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Liberty Head Nickel (or "V" Nickel) Prices

How Much Should I Pay For a Liberty Head Nickel?

By , About.com Guide

Liberty Head Nickel Image Courtesy of:
Heritage Auction Galleries,

This price guide will give you an estimate of how much you should pay to purchase a Liberty Head Nickel minted between 1883 and 1912 (see also: How Much Is My Liberty Head Nickel Worth?).  The catalog below provides average coin prices based upon the condition of the coin.  If the coin has been worn from being used in commerce, it considered "circulated." If it was never used, then it is classified as "uncirculated." The pictures below illustrate examples of each condition.

Introduction to Coin Prices

There are many factors that go into determining the price that a dealer charges for coins. An understanding of how the coin market works will help you. If the coin dealer sells all of her 1912-S Liberty Head nickels, she cannot just call the mint and order more of them because the mint does not make coins dated 1912 anymore. The coin dealer must replenish her supply by buying coins from other dealers or people that come to her store. What she pays you for that coin is known as the "wholesale price" or "value." If you want to buy that 1912-S nickel from the coin dealer, that is known as the "retail price" or "price."

Condition or Grade Examples

Liberty Head Nickel Average Circulated Condition Circulated Liberty Head Nickel (or "V" Nickel) in Average Uncirculated Condition Uncirculated
Click on the photos above for a larger image.
Photos courtesy of Teletrade Coin Auctions, www.teletrade.com

Mint Marks

Liberty Head nickels were produced at three different mints: Philadelphia (no mint mark), Denver (D) and San Francisco (S).  As illustrated in the picture below, the mint mark is located on the reverse of the coin in the lower right area. 

Liberty Head NickelXX mint mark location
Mint Mark Location
Images Courtesy of: Heritage Auction Galleries, Ha.com

1883 No "CENTS" and "CENTS" Type

In 1883, the first year of production for Liberty Head nickels, the denomination of five cents was indicated by the roman numeral "V" on the reverse. Enterprising people gold plated the coins in an effort to pass them off as five dollar gold pieces. In order to stop this practice, the U.S. Mint added the word "CENTS" at the bottom of the coin on the reverse.  This created two types of Liberty Head nickels in 1883: the Without CENTS (or No "CENTS") and the With CENTS.

Liberty Head Nickel mint mark location
1883 With CENTS and Without CENTS
{Click on the image above for a lager photo}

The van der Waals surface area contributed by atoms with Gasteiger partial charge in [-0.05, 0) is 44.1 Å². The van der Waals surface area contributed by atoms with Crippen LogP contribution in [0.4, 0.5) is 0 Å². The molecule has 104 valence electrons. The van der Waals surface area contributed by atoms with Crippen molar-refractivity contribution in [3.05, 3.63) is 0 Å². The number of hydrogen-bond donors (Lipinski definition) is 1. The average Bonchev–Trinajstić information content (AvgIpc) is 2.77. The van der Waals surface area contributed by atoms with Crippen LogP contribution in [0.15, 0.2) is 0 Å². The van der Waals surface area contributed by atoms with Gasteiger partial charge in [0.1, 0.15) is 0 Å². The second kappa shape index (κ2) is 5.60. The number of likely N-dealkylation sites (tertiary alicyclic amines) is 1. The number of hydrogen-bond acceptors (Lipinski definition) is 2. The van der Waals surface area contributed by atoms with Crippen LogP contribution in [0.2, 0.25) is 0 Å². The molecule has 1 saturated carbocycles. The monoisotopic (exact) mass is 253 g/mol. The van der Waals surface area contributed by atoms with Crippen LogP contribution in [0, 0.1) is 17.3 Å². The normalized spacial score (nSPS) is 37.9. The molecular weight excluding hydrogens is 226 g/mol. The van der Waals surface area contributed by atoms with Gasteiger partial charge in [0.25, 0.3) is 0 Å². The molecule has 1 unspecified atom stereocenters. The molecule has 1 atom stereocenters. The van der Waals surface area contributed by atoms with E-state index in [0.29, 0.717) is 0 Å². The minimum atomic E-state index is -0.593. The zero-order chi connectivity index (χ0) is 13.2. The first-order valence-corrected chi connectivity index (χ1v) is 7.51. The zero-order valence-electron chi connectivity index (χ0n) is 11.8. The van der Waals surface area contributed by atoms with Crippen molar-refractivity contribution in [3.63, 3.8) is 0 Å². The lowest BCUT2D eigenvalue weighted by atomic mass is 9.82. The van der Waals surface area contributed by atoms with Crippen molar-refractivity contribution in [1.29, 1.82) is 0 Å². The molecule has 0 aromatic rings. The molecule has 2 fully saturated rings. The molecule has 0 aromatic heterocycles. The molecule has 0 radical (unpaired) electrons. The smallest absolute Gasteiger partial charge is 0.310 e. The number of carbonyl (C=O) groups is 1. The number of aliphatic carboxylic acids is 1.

Images Courtesy of: Heritage Auction Galleries, Ha.com

Liberty Head Nickel Average Prices

The following table lists the expected price (what you can expect to pay a dealer) for you to obtain a Liberty Head Nickel. The first column lists the date and mint mark (see the photo above) followed by the price of an average circulated ("Avg Circ") coin and the average price for an uncirculated ("Avg Unc") one. These are approximate values and the actual price that a particular dealer charges will vary depending on the actual grade of the coin and a number of other factors.

Date Avg Circ Avg Unc Date Avg Circ Avg Unc
1883 No CENTS $10.00 $62.00 1899 $10.00 $170.00
1883 With CENTS $36.00 $220.00 1900 $10.00 $160.00
1884 $42.00 $340.00 1901 $8.00 $150.00
1885 $740.00 $3,800.00 1902 $8.00 $150.00
1886 $370.00 $2,700.00 1903 $7.00 $150.00
1887 $31.00 $290.00 1904 $7.00 $140.00
1888 $68.00 $420.00 1905 $7.00 $140.00
1889 $32.00 $270.00 1906 $6.00 $150.00
1890 $24.00 $250.00 1907 $6.00 $150.00
1891 $22.00 $240.00 1908 $6.00 $160.00
1892 $23.00 $240.00 1909 $7.00 $180.00
1893 $22.00 $230.00 1910 $6.00 $140.00
1894 $88.00 $480.00 1911 $6.00 $140.00
1895 $25.00 $320.00 1912 $7.00 $150.00
1896 $40.00 $320.00 1912 D $18.00 $450.00
1897 $15.00 $200.00 1912 S $260.00 $2,500.00
1898 $11.00 $230.00 1913 * (Only 5 exist) - $5,000,000

* = There are only five know examples of the 1913 Liberty Head Nickel.  This coin has been reproduced and counterfeited many times over the years.  Most examples found are counterfeits.

These prices have been compiled through my personal analysis of the coin market, referencing publications such as Numismatic News, Coin World, "The Official Red Book; A Guide Book of U.S. Coins," published auction results and consulting with various coin dealers.

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